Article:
Some patterns of daily life that were disrupted by the pandemic are returning to previous trends, but not all — here are the key findings
Heathrow, Fla.—The onset of the COVID-19 pandemic in early 2020 dramatically changed many aspects of Americans’ daily lives, including travel behavior. Some patterns of daily life that were disrupted by the pandemic are returning to previous trends.
However, some shifts in lifestyles remain, and some new practices are emerging. This research brief by AAA provides highlights from the AAA Foundation for Traffic Safety’s 2022 American Driving Survey, which quantifies the daily driving of the U.S. population in 2022 and compares results to 2021 and 2020.
- 94.5% of U.S. residents ages 16 years and older drove at least occasionally in 2022, unchanged from 2021 and 2020.
- Drivers made an average of 2.44 driving trips, spending 60.2 minutes behind the wheel, and driving 30.1 miles each day in 2022, all of which represented small but not statistically significant decreases relative to 2021.
- Projecting these results nationwide, drivers made a total of 227 billion driving trips, spent 93 billion hours driving, and drove 2.8 trillion miles in 2022.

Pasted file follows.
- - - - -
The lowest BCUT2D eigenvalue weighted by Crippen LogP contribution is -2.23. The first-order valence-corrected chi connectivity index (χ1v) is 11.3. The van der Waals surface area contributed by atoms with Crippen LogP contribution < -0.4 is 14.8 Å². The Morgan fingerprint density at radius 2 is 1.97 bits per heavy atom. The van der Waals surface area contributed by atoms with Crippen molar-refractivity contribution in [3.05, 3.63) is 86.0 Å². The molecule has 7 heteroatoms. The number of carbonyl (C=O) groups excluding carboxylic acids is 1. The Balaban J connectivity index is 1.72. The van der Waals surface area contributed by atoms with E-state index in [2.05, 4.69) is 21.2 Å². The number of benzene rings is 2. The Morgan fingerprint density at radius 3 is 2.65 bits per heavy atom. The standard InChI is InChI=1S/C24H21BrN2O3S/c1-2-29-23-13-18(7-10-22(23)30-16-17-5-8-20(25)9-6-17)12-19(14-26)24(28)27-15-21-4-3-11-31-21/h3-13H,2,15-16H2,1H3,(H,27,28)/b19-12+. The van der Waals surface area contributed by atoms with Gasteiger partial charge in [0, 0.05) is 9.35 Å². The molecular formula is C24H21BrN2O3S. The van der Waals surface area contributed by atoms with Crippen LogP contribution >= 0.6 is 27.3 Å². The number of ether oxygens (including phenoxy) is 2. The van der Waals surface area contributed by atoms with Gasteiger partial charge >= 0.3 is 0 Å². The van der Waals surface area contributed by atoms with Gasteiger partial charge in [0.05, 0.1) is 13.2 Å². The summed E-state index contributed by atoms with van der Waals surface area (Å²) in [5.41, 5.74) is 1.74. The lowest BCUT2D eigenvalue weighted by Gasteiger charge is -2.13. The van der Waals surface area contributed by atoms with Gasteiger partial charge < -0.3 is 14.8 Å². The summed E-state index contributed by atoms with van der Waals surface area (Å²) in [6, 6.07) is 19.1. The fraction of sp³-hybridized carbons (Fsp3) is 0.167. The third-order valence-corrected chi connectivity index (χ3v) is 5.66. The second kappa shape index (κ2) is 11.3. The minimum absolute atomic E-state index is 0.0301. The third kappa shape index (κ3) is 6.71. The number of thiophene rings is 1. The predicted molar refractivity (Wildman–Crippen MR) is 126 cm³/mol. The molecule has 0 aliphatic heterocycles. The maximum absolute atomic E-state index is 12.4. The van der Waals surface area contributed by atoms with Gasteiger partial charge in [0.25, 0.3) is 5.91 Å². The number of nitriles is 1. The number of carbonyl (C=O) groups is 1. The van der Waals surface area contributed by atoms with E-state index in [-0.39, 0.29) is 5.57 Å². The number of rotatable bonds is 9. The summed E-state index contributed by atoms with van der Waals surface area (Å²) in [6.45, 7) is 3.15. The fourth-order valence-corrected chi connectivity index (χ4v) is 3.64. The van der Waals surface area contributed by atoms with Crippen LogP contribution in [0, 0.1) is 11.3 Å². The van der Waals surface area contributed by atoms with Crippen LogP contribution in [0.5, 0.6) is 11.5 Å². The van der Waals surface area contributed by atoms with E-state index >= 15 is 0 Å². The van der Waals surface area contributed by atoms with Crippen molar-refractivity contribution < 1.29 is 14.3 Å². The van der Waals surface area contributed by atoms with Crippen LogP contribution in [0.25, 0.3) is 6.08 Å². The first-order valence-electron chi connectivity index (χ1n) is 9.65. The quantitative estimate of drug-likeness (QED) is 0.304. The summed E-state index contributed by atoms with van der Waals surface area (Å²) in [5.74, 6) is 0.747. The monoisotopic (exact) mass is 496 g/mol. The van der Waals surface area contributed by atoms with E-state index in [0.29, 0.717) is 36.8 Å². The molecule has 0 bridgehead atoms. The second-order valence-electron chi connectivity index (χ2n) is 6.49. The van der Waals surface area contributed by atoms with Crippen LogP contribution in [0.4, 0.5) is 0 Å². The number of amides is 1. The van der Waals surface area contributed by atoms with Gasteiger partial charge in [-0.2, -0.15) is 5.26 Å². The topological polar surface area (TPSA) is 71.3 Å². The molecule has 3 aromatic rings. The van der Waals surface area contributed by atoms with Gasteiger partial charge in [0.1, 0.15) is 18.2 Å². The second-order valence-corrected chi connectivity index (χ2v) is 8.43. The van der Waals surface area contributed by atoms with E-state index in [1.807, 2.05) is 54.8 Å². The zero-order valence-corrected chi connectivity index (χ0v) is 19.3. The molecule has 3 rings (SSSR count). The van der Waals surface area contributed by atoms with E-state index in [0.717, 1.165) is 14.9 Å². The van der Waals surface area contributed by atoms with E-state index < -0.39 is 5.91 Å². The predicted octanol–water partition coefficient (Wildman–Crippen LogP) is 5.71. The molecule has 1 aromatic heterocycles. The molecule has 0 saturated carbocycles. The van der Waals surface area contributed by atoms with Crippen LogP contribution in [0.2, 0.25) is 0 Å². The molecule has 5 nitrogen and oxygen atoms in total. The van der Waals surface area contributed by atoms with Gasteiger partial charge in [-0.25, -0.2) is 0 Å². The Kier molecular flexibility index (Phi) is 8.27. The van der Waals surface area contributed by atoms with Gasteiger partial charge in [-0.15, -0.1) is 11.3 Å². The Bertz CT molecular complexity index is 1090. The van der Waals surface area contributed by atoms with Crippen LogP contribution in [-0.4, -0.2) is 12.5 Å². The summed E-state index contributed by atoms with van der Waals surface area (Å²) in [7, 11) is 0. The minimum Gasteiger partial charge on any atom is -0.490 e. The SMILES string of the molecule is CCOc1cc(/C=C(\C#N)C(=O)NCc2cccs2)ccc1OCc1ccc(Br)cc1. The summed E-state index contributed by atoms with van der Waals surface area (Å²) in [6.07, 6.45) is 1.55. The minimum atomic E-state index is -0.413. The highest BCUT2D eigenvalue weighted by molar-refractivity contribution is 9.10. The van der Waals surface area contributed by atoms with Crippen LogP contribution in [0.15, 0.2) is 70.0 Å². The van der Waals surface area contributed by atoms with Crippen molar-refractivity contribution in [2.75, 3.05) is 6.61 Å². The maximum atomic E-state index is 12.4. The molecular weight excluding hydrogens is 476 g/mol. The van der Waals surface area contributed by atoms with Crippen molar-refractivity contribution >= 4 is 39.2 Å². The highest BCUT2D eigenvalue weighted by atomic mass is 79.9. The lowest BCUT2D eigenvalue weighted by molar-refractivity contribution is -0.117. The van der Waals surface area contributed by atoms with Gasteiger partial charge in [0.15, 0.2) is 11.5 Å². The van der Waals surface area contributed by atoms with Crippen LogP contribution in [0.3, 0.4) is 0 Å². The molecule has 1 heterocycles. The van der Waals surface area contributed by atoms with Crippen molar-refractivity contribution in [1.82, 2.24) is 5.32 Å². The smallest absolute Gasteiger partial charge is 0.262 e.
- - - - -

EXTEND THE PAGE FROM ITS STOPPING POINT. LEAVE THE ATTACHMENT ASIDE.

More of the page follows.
Some of the travel patterns reported by population groups that were disrupted by the pandemic appeared to return to pre-pandemic trends:
- Similar to pre-pandemic trends, but unlike results from 2020-2021, respondents from non-metropolitan areas drove more than their metropolitan counterparts in 2022.
- Drivers aged 20–24 and 25–34 drove slightly less than drivers aged 35–49 in 2022, contrary to trends from 2020 and 2021 when drivers aged 20–34 drove more than those aged 35–49.
Other travel patterns, first observed after the onset of the pandemic, have continued:
- In 2021 and 2022, drivers who identified as Hispanic or Latino reported more driving than any other ethnic group across all measures.
- Drivers with high school education, some college, or a two-year degree reported more time spent driving than those with a bachelor’s degree or higher in both 2021 and 2022.